December 21, 2011
On Monday, December 19, the EPA announced that it is extending the comment period on a proposed rule with requirements for Concentrated Animal Feeding Operations (CAFOs) to report specific information about the their operations to the agency. Comments are now due January 19, 2012.
Clean Water Act Section 308 gives the EPA broad authority to seek information from point sources, including CAFOs, about the disposition of waste that can result in water pollution and water quality degradation. This information can aid EPA in many of its functions, including the development of effective Clean Water Act permit regulations. The information can also help states in preparing state water quality reports. Regrettably, the proposed rule exempts critical information from CAFO reporting requirements and leaves huge gaps in the ability of EPA and the states to regulate CAFO waste effectively.
The CAFO reporting rule is required by a settlement between EPA and environmental groups that challenged a 2008 CAFO Clean Water Act permit regulation. These groups fought for the proposed rule for CAFO information reporting because the weak 2008 regulation did not require all CAFOs to obtain a Clean Water Act permit. In addition, the CAFO permit regulation has large gaps that leave tons of CAFO manure and other waste unregulated. The biggest flaw is that waste applied on land that is not under the control of the CAFO operator is not subject to the permit’s nutrient management plan. In addition, EPA omitted from the permit controls over land application of heavy metals, antibiotics, pathogens, growth hormones, and other substances commonly found in CAFO waste.
EPA’s proposal for CAFO reporting does little to address these flaws in the CAFO permit rule. First of all, EPA proposes two alternatives for the scope of the rule. One option would require all CAFOs to report certain information to EPA, unless states with authorized NPDES programs choose to provide this information on behalf of the CAFOs in their state.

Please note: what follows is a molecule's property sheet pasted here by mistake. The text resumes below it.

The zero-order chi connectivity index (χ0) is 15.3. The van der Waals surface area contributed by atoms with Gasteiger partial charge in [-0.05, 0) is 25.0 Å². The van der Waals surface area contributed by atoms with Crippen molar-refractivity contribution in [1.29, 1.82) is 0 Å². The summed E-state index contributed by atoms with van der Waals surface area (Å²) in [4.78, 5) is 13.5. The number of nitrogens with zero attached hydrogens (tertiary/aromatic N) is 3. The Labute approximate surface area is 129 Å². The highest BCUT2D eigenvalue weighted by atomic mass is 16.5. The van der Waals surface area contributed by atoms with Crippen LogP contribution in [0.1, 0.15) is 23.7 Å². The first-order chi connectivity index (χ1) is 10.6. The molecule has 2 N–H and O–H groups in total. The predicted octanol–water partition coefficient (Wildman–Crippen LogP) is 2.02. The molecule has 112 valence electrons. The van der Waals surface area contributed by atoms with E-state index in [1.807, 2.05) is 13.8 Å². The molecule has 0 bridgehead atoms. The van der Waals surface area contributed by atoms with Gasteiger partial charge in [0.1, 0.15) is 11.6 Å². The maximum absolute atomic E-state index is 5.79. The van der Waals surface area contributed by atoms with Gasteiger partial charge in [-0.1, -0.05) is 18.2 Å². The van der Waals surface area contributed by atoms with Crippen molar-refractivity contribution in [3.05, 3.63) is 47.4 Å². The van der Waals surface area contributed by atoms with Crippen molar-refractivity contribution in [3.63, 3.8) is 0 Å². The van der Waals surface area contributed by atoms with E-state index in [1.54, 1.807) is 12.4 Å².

Under the second option, only CAFOs in “focus watersheds” that have water quality concerns already known to be associated with CAFOs would be required to report information to EPA. This second option is nonsensical – without sufficient information about CAFO activities in watersheds, how is EPA to know whether a watershed is already impaired or likely to become impaired by CAFO waste?
In addition, EPA is proposing to require CAFOs to submit information on only five out of fourteen items addressed in the settlement, including
• Type of facility;
• Number and type(s) of animals;
• Whether the CAFO land applies CAFO waste;
• Available acreage for land application; and
• Whether the CAFO has a NPDES permit.
EPA proposed not to obtain information on the following:
• Name and address of the owner and operator;
• If a contract operation, the name of the vertical integrator;
• Location (longitude and latitude) of the operation;
• Type and capacity of manure storage;
• Quantity of manure, process wastewater and litter generated by the CAFO;
• If the CAFO land applies, whether it implements a nutrient management plan for land application;
• If the CAFO land applies, whether it employs nutrient management practices and keeps records on site consistent with the CAFO permit regulations;
• If the CAFO does not land apply, alternative uses of manure, litter, and/or wastewater; and
• Whether the CAFO transfers manure off-site, and if so, quantity transferred to recipients of transferred manure.
The information omitted by EPA from the proposed reporting rule is the very information needed by communities around the nation to assess the extent to which CAFO waste is contributing to water pollution.
In the preamble to the proposed rule, EPA pays inordinate attention to allowing CAFOs to evoke “confidential business information” to hide the quantity of waste they are generating and to hide how they are disposing of that waste. But precious little attention is paid to the primary mission of the EPA – the protection of the environment and public health. With this proposed rule, EPA appears to be deliberately putting blinders on itself and on rural communities to avoid even the possibility of effectively dealing with the water quality problems caused by CAFO waste.
Categories: Conservation, Energy & Environment